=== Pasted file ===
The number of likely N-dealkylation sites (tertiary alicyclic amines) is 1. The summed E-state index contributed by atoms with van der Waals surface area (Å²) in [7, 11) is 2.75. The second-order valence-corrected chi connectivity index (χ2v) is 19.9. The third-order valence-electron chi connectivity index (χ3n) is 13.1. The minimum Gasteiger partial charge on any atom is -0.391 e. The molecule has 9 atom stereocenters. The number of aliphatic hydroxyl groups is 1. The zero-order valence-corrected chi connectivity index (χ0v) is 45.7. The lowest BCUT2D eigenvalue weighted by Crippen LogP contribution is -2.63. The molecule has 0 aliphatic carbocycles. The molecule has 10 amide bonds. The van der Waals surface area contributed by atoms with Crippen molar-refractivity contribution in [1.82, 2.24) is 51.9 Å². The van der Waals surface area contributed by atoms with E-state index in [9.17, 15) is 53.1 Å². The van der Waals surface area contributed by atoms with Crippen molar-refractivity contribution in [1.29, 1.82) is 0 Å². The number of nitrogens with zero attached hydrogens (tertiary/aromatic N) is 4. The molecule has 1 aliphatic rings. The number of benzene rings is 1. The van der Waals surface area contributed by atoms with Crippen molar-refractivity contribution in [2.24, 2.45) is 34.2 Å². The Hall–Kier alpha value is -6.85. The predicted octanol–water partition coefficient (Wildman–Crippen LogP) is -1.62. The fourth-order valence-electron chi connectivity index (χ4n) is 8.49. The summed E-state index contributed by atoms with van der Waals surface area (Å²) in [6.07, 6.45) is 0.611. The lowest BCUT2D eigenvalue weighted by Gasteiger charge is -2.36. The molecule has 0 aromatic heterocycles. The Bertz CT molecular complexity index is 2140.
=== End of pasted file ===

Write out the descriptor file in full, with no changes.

The number of likely N-dealkylation sites (tertiary alicyclic amines) is 1. The summed E-state index contributed by atoms with van der Waals surface area (Å²) in [7, 11) is 2.75. The second-order valence-corrected chi connectivity index (χ2v) is 19.9. The third-order valence-electron chi connectivity index (χ3n) is 13.1. The minimum Gasteiger partial charge on any atom is -0.391 e. The molecule has 9 atom stereocenters. The number of aliphatic hydroxyl groups is 1. The zero-order valence-corrected chi connectivity index (χ0v) is 45.7. The lowest BCUT2D eigenvalue weighted by Crippen LogP contribution is -2.63. The molecule has 0 aliphatic carbocycles. The molecule has 10 amide bonds. The van der Waals surface area contributed by atoms with Crippen molar-refractivity contribution in [1.82, 2.24) is 51.9 Å². The van der Waals surface area contributed by atoms with E-state index in [9.17, 15) is 53.1 Å². The van der Waals surface area contributed by atoms with Crippen molar-refractivity contribution in [1.29, 1.82) is 0 Å². The number of nitrogens with zero attached hydrogens (tertiary/aromatic N) is 4. The molecule has 1 aliphatic rings. The number of benzene rings is 1. The van der Waals surface area contributed by atoms with Crippen molar-refractivity contribution in [2.24, 2.45) is 34.2 Å². The Hall–Kier alpha value is -6.85. The predicted octanol–water partition coefficient (Wildman–Crippen LogP) is -1.62. The fourth-order valence-electron chi connectivity index (χ4n) is 8.49. The summed E-state index contributed by atoms with van der Waals surface area (Å²) in [6.07, 6.45) is 0.611. The lowest BCUT2D eigenvalue weighted by Gasteiger charge is -2.36. The molecule has 0 aromatic heterocycles. The Bertz CT molecular complexity index is 2140.